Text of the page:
back to index Tutorials: HDR

The white sky problem

I'm sure at some point you've probably taken a shot which had a unexpectedly featureless flat white sky. If you have, you might also have asked yourself "Why did that happen?", and quite possibly your next question was "How can I fix that?"

Example of a white sky
An example showing a white sky
Background: The problem is that the human eye can see a vast range of brightnesses, and as we move our eyes across a scene our eyes adjust to compensate for the brightness of the area we're looking at. Unfortunately most digital cameras, and most films for that matter, can't capture anything like the range of brightness that we can see, and also that your prints or monitor can't adjust the brightness depending on where we're looking either.

The simplest solution is to only shoot when a subject is well lit, that way the sky and subject will have more similar brightness levels; but what if you can't or don't want to do that? Perhaps you're on holiday, and you're only visiting somewhere for a few minutes; or worse still perhaps it's the wrong season and that area won't be in the sun for a few months. What can you do?

The traditional approach for most landscape photographers was to use a graduated neutral density filter (usually referred to as an "ND grad"), which you put in front of the camera lens to tone down the brighter part of an image, usually the sky. As a technique it works well, but only if the bright area meets the dark area in a straight line, which unfortunately isn't usually the case in the real world.

A graduated ND filter
A graduated ND filter

As you can see above, a graduated ND filter is darker at one end, and transparent at the other. If you placed the dark part of the filter diagonally across the white, it would help, but there would still be an edge in an inconvenient place.

This is where High Dynamic Range Imaging (HDRI) comes to the rescue! A High Dynamic Range (HDR) photograph is an image that captures a wider dynamic range than a standard photograph. Put simply, dynamic range is the range of intensities between the darkest and lightest tones in a scene or image.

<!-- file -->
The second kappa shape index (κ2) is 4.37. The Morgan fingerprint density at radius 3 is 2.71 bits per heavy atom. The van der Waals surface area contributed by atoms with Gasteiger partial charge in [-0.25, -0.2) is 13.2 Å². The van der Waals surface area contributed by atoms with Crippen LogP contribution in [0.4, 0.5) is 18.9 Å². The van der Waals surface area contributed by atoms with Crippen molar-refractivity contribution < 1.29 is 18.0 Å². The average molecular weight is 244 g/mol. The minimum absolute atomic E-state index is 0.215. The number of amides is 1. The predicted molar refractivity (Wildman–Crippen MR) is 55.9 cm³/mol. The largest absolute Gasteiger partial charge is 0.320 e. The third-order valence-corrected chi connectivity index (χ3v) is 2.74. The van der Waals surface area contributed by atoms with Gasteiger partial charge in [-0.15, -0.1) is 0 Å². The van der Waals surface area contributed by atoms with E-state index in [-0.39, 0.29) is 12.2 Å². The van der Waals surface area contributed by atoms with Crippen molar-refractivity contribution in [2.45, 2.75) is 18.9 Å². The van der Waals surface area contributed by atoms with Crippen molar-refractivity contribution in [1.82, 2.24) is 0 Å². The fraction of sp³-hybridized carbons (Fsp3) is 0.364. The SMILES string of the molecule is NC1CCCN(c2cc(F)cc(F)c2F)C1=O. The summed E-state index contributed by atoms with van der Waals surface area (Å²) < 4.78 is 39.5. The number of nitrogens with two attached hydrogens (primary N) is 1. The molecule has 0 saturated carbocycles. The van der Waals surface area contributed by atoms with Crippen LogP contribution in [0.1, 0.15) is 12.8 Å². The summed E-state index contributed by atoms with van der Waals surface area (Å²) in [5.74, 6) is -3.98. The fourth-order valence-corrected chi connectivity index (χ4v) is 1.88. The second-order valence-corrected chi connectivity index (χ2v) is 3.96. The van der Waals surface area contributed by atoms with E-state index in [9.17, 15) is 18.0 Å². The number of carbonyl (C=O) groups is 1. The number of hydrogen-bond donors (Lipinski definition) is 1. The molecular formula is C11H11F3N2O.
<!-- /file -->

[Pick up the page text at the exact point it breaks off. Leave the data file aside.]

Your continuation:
I hear you asking yourself, but surely this is a limitation of the camera? Won't I need special equipment to fix it? Actually, no, the good news is it's probably quite easy to fix with your current camera. All you need to do is take at least two different shots of the same scene with different exposure settings, i.e. one dark shot, and one light shot, and then combine them together on a computer later.

You may have seen HDR images on the internet that have strong haloes around the edges or look completely unnatural, these are usually a result of choices made by the photographer during processing. Remember, an HDR image doesn't have to look artificial if you don't want it to!

HDR, converted using Detail Enhancer HDR, converted using Tone Compressor
HDR, converted using Detail Enhancer HDR, converted using Tone Compressor

As you can see, the left hand image above looks somewhat unnatural yet rather interesting, whilst the image on the right looks almost identical to the scene in real life. Those are just two different ways to convert an HDR image into an LDR (low dynamic range) image suitable for displaying on a computer screen. In the same way that cameras have limitations on the range of brightnesses that they can capture, most computer displays have limitations to the range of brightnesses they can display.

The next topic is: How do I shoot HDR?
All text and images © Adrian J Warren 2008. If you have any questions, suggestions, or feedback, drop me a line at: aubergine